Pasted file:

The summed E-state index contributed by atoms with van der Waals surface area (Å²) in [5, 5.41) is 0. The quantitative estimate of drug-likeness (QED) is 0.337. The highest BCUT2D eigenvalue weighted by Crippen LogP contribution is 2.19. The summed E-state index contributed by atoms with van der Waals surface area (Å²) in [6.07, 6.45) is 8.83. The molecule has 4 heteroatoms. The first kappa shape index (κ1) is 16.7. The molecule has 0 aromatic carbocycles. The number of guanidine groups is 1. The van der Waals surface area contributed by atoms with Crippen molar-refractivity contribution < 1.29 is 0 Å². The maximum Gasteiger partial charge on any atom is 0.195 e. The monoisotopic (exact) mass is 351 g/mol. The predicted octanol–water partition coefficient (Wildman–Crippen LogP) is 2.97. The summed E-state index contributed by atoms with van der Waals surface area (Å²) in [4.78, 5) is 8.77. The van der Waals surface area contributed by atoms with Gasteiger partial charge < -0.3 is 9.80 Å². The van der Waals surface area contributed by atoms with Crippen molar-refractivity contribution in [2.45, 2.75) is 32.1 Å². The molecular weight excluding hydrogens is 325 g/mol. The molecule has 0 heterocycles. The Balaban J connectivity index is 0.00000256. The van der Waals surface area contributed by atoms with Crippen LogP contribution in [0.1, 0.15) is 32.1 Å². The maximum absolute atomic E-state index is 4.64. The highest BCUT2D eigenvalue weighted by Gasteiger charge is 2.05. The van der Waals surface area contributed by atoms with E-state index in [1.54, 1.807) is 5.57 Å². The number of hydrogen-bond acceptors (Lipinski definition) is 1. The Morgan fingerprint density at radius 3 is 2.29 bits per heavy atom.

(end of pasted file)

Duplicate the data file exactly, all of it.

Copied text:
The summed E-state index contributed by atoms with van der Waals surface area (Å²) in [5, 5.41) is 0. The quantitative estimate of drug-likeness (QED) is 0.337. The highest BCUT2D eigenvalue weighted by Crippen LogP contribution is 2.19. The summed E-state index contributed by atoms with van der Waals surface area (Å²) in [6.07, 6.45) is 8.83. The molecule has 4 heteroatoms. The first kappa shape index (κ1) is 16.7. The molecule has 0 aromatic carbocycles. The number of guanidine groups is 1. The van der Waals surface area contributed by atoms with Crippen molar-refractivity contribution < 1.29 is 0 Å². The maximum Gasteiger partial charge on any atom is 0.195 e. The monoisotopic (exact) mass is 351 g/mol. The predicted octanol–water partition coefficient (Wildman–Crippen LogP) is 2.97. The summed E-state index contributed by atoms with van der Waals surface area (Å²) in [4.78, 5) is 8.77. The van der Waals surface area contributed by atoms with Gasteiger partial charge < -0.3 is 9.80 Å². The van der Waals surface area contributed by atoms with Crippen molar-refractivity contribution in [2.45, 2.75) is 32.1 Å². The molecular weight excluding hydrogens is 325 g/mol. The molecule has 0 heterocycles. The Balaban J connectivity index is 0.00000256. The van der Waals surface area contributed by atoms with Crippen LogP contribution in [0.1, 0.15) is 32.1 Å². The maximum absolute atomic E-state index is 4.64. The highest BCUT2D eigenvalue weighted by Gasteiger charge is 2.05. The van der Waals surface area contributed by atoms with E-state index in [1.54, 1.807) is 5.57 Å². The number of hydrogen-bond acceptors (Lipinski definition) is 1. The Morgan fingerprint density at radius 3 is 2.29 bits per heavy atom.